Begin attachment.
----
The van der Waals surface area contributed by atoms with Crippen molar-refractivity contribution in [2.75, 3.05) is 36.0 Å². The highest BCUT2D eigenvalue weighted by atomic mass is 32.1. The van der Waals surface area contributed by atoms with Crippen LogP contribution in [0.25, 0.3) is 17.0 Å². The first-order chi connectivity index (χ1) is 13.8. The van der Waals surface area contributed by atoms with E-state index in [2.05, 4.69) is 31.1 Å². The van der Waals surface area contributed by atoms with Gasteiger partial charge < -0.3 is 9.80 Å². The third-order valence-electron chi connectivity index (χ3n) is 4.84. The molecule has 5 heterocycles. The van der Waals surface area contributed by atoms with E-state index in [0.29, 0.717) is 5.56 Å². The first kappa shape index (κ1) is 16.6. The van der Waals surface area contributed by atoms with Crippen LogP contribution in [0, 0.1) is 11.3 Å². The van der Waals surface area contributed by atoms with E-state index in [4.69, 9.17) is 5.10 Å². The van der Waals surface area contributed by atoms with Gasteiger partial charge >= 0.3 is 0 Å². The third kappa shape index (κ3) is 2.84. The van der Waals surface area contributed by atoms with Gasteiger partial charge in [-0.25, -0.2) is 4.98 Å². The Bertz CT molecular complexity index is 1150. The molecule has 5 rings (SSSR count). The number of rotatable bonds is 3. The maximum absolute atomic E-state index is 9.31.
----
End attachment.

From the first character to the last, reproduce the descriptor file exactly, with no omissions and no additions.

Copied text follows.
The van der Waals surface area contributed by atoms with Crippen molar-refractivity contribution in [2.75, 3.05) is 36.0 Å². The highest BCUT2D eigenvalue weighted by atomic mass is 32.1. The van der Waals surface area contributed by atoms with Crippen LogP contribution in [0.25, 0.3) is 17.0 Å². The first-order chi connectivity index (χ1) is 13.8. The van der Waals surface area contributed by atoms with E-state index in [2.05, 4.69) is 31.1 Å². The van der Waals surface area contributed by atoms with Gasteiger partial charge < -0.3 is 9.80 Å². The third-order valence-electron chi connectivity index (χ3n) is 4.84. The molecule has 5 heterocycles. The van der Waals surface area contributed by atoms with E-state index in [0.29, 0.717) is 5.56 Å². The first kappa shape index (κ1) is 16.6. The van der Waals surface area contributed by atoms with Crippen LogP contribution in [0, 0.1) is 11.3 Å². The van der Waals surface area contributed by atoms with E-state index in [4.69, 9.17) is 5.10 Å². The van der Waals surface area contributed by atoms with Gasteiger partial charge >= 0.3 is 0 Å². The third kappa shape index (κ3) is 2.84. The van der Waals surface area contributed by atoms with Gasteiger partial charge in [-0.25, -0.2) is 4.98 Å². The Bertz CT molecular complexity index is 1150. The molecule has 5 rings (SSSR count). The number of rotatable bonds is 3. The maximum absolute atomic E-state index is 9.31.